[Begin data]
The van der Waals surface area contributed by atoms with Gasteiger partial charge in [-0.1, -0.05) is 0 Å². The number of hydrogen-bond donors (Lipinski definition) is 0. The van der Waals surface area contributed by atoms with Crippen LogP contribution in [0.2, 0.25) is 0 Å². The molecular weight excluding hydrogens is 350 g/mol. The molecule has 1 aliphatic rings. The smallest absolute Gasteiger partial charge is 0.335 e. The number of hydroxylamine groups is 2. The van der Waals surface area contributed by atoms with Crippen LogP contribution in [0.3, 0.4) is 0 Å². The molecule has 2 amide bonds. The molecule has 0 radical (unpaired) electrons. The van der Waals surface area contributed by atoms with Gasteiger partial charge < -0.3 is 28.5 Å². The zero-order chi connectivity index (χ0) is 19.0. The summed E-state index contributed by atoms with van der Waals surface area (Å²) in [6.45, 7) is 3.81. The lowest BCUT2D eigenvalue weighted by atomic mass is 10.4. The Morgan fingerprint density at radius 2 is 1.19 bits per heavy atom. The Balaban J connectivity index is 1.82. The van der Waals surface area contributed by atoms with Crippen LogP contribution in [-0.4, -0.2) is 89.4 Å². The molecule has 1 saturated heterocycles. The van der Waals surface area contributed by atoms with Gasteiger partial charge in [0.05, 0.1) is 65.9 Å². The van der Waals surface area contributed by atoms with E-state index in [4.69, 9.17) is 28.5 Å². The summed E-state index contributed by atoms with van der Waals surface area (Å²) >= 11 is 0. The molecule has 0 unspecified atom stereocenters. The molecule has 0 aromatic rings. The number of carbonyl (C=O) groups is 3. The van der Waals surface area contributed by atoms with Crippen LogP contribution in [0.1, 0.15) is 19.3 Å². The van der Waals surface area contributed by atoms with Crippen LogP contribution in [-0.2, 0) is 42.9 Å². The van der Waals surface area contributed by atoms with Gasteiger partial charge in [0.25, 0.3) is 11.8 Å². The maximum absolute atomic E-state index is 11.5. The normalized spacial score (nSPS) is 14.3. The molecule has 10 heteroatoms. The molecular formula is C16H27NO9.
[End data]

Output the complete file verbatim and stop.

The van der Waals surface area contributed by atoms with Gasteiger partial charge in [-0.1, -0.05) is 0 Å². The number of hydrogen-bond donors (Lipinski definition) is 0. The van der Waals surface area contributed by atoms with Crippen LogP contribution in [0.2, 0.25) is 0 Å². The molecular weight excluding hydrogens is 350 g/mol. The molecule has 1 aliphatic rings. The smallest absolute Gasteiger partial charge is 0.335 e. The number of hydroxylamine groups is 2. The van der Waals surface area contributed by atoms with Crippen LogP contribution in [0.3, 0.4) is 0 Å². The molecule has 2 amide bonds. The molecule has 0 radical (unpaired) electrons. The van der Waals surface area contributed by atoms with Gasteiger partial charge < -0.3 is 28.5 Å². The zero-order chi connectivity index (χ0) is 19.0. The summed E-state index contributed by atoms with van der Waals surface area (Å²) in [6.45, 7) is 3.81. The lowest BCUT2D eigenvalue weighted by atomic mass is 10.4. The Morgan fingerprint density at radius 2 is 1.19 bits per heavy atom. The Balaban J connectivity index is 1.82. The van der Waals surface area contributed by atoms with Crippen LogP contribution in [-0.4, -0.2) is 89.4 Å². The molecule has 1 saturated heterocycles. The van der Waals surface area contributed by atoms with Gasteiger partial charge in [0.05, 0.1) is 65.9 Å². The van der Waals surface area contributed by atoms with E-state index in [4.69, 9.17) is 28.5 Å². The summed E-state index contributed by atoms with van der Waals surface area (Å²) >= 11 is 0. The molecule has 0 unspecified atom stereocenters. The molecule has 0 aromatic rings. The number of carbonyl (C=O) groups is 3. The van der Waals surface area contributed by atoms with Crippen LogP contribution in [0.1, 0.15) is 19.3 Å². The van der Waals surface area contributed by atoms with Crippen LogP contribution in [-0.2, 0) is 42.9 Å². The van der Waals surface area contributed by atoms with Gasteiger partial charge in [0.25, 0.3) is 11.8 Å². The maximum absolute atomic E-state index is 11.5. The normalized spacial score (nSPS) is 14.3. The molecule has 10 heteroatoms. The molecular formula is C16H27NO9.